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the cornfields. His house is an old turreted mansion, much patched in the whole mass of its structure, and, I believe, much increased in its accommodations since he entered upon possession of it. The situation is extremely beautiful. There are very few trees immediately about the house ; but the windows open upon the side of a charming hill, which, in all its extent, as far as the eye can reach, is wooded most luxuriantly to the very summit." Letter vii. vol. i.

To it succeeds a description of a leaping party, and subsequently that of a dinner, at which Jeffrey is described as " wearing the little green jacket aforesaid, grey worsted pantaloons, Hessian boots, and a black silk handkerchief."

The rooms which the great critic occupied, but only for a brief period in 1791-2, are still pointed out at Queen's College, Oxford, in No. 4 in the North Quadrangle.


Newbourne Rectory, Woodbridge.

GOTHS AND HUNS (9 th S. xi. 107). There is a legend that a race of giants called Huns invaded the Harz country in primeval times, and presumably they settled there. See the

  • Legend of the Hoppelberg ' in Lauder's

4 Legends and Tales of the Harz Mountains.'

C. 0. B.

"C.I.F." (9 th S. xi. 229). Cargoes are sold cost, freight, and insurance. The contracts run "c.f.i." When the telegraph came into use, the company charged "c.f.i." as three words, being unpronounceable. Consequently the trade altered the symbols to "c.i.f.," which passes as one word.

J. H. MlTCHINER. [Many other replies acknowledged.]

HANGMAN STONES (9 th S. x. 467 ; xi. 33). In the parish of Tankersley, on the turnpike road leading from Barnsley to Sheffield, about five miles south of the first-named town, there is a place called Hangmanstone, which used to give its name to a toll bar, removed within the past thirty years. There is the familiar legend of the man and sheep connected with it, according to an old ballad :

The crowner's quest found he had died With a stolen sheep struggling there ; For round his neck its feet were tied, And choked him for want of care.

There is, 1 may add, no veracious local record of the supposed tragedy, nor can any one even approximately fix its date.


The following old ballad, describing the legend of Tankersley, and containing an account of ' The Hang'd Man's Stone ; or, Widow's Lament,' will, I think, be of interest

some of your readers, as this subject has been frequently referred to in * N. & Q.' In my early boyhood I have seen the place known as Hangmanstone Bar. It is near Wortley and Tankersley, about seven or eight miles from Sheffield.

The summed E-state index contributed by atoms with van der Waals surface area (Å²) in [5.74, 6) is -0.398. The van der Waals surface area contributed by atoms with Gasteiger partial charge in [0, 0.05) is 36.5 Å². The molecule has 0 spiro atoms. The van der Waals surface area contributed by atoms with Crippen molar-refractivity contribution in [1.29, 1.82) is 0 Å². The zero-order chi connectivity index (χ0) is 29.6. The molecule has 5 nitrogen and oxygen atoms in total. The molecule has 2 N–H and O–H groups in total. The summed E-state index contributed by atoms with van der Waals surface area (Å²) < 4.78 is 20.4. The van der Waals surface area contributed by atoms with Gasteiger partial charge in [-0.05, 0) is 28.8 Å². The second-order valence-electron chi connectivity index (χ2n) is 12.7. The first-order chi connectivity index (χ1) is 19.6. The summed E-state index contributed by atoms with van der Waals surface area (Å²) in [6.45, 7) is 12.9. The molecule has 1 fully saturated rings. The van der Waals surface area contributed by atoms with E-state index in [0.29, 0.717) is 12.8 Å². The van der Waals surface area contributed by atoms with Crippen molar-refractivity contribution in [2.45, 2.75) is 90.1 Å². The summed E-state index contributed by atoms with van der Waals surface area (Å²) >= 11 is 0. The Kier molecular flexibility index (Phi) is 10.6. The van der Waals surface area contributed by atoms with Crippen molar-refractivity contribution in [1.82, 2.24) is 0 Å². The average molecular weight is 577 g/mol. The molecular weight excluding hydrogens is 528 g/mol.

The Hang'd Man's Stone, or Widow's Lament :

A Legend of Tankersley. Ah me, ah me ! who would have thought

My William was a thief ? And still the horrid truth, unsought,

Half staggers my belief ! So good he seem'd, when first he came

A lover to my cot ; His speech, his conduct, and his name

Alike without a blot. And when we wedded, for our joy,

How yon sweet bells rung out ! And when at length our first-born boy

In beauty play'd about, How proud the father seemed to be !

How happy the young wife ! For though so poor, we still were free

From all domestic strife. But 'twas my grief ere long to guess

That he was sometimes led The dreaded game-laws to transgress,

Though not a poacher bred. And then his downward path began

The village alehouse knew Him, a sad, silent, alter'd man,

And I more anxious grew. 'Tis but a three weeks back, yestere'en,

He came not home at night; Ah me ! what could his absence mean ?

I fear'd all was not right. I look'd and listened in the dark,

But heard no earthly sounds ; High in the welkin, o'er the park,

Yelp'd the dread Gabriel hounds ! Old Tankersley church clock struck ten- Eleven twelve how dark ! I dozed and dreamt, and fancied then

Some conflict in the park. But morning came, and with it sped

To my ear the sad tale That William was found hang'd, and dead,

On the big stone in the vale. And the crowner's quest found he had died

With a stol'n sheep struggling there ; For round his neck its feet were tied,

And chok'd him for want of care. He's dead, and gone, but not the worst,

The widow's mourning breath ; I bear his name a name accurst !

He died a felon's death. And I am told that fatal spot

Through long, long future years, Will be shunn'd at night as a blood-foul blot.

Or pass'd with shuddering fears ; While the labourer near, at high noonday,

In a half-contemptuous tone, Pointing his fellow churl, will say,

"That is the Hangman Stone ! "

CHARLES GREEN. 18, Shrewsbury Road, Sheffield.